Random Article


 
Don't Miss
 

‘Catcher in the Rye’ by J.D. Salinger

 
Catcher in the Rye
Catcher in the Rye
Catcher in the Rye

 
Overview
 

Genre:
 
Rating:
 
Plot
A-


 
Writing
A+


 
Characters
A+


 
Fun Factor
B


 
Reading Recommendation
A+


 
Total Score
A
13/ 14


User Rating
no ratings yet

 

Positives


The writing makes you feel like you are in the mind of the character

Negatives


Negative for this book? I don't think so.


Bottom Line

Synopsis from Goodreads: Anyone who has read J.D. Salinger’s New Yorker stories ? particularly A Perfect Day for Bananafish, Uncle Wiggily in Connecticut, The Laughing Man, and For Esme ? With Love and Squalor, will not be surprised by the fact that his first novel is fully of children. The hero-narrator of THE CATCHER IN […]

Posted February 5, 2013 by

 
Full Article
 
 


Synopsis from Goodreads: Anyone who has read J.D. Salinger’s New Yorker stories ? particularly A Perfect Day for Bananafish, Uncle Wiggily in Connecticut, The Laughing Man, and For Esme ? With Love and Squalor, will not be surprised by the fact that his first novel is fully of children. The hero-narrator of THE CATCHER IN THE RYE is an ancient child of sixteen, a native New Yorker named Holden Caulfield. Through circumstances that tend to preclude adult, secondhand description, he leaves his prep school in Pennsylvania and goes underground in New York City for three days. The boy himself is at once too simple and too complex for us to make any final comment about him or his story. Perhaps the safest thing we can say about Holden is that he was born in the world not just strongly attracted to beauty but, almost, hopelessly impaled on it. There are many voices in this novel: children’s voices, adult voices, underground voices-but Holden’s voice is the most eloquent of all. Transcending his own vernacular, yet remaining marvelously faithful to it, he issues a perfectly articulated cry of mixed pain and pleasure. However, like most lovers and clowns and poets of the higher orders, he keeps most of the pain to, and for, himself. The pleasure he gives away, or sets aside, with all his heart. It is there for the reader who can handle it to keep.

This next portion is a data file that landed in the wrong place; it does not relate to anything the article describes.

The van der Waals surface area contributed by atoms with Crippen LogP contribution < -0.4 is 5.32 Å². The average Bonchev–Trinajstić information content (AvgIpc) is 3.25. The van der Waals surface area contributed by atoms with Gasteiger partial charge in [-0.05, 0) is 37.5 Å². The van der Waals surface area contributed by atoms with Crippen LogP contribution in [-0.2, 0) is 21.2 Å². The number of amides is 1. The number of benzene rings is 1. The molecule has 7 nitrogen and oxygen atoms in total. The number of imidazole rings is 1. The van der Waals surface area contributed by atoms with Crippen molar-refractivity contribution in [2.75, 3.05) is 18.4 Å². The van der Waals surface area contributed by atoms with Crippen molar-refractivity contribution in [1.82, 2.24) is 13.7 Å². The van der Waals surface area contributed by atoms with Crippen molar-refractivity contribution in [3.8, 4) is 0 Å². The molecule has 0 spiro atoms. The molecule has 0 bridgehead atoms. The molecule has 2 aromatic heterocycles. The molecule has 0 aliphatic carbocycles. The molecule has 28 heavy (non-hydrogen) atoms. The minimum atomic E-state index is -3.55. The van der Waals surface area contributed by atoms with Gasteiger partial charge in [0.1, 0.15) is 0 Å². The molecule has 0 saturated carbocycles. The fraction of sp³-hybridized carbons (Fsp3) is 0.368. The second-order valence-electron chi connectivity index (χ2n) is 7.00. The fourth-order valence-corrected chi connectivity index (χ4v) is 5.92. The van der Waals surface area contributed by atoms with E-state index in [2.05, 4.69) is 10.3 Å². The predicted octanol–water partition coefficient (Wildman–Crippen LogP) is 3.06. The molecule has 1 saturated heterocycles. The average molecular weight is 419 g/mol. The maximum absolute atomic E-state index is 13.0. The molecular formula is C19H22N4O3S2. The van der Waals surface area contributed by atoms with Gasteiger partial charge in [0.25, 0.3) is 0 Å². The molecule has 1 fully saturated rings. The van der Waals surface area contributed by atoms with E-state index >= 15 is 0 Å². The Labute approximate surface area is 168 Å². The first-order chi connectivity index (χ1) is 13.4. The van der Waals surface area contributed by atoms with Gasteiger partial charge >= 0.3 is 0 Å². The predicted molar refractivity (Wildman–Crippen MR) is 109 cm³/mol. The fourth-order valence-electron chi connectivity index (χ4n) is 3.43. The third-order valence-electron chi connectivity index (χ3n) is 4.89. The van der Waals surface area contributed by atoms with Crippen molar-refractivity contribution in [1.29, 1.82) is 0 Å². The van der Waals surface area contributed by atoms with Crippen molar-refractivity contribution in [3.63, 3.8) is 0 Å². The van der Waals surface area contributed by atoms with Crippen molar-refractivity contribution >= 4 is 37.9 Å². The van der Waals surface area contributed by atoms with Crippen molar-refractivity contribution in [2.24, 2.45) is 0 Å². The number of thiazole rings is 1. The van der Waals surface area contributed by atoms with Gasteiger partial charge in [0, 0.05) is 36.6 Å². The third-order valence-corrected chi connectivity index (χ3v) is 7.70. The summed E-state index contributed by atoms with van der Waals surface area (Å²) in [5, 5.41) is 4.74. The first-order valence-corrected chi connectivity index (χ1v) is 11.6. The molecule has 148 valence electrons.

Rate this post






William Y.

 
Marketing manager, editor, and author. I am a bookkaholic who stays up into dawn reading, wakes up groggy and grabs another book to make myself feel human again. I am an avid outdoors-man, but find myself behind a computer more than outdoors these days. I try not to tell many people this, but I really liked the Star Wars book series... Check out all my articles.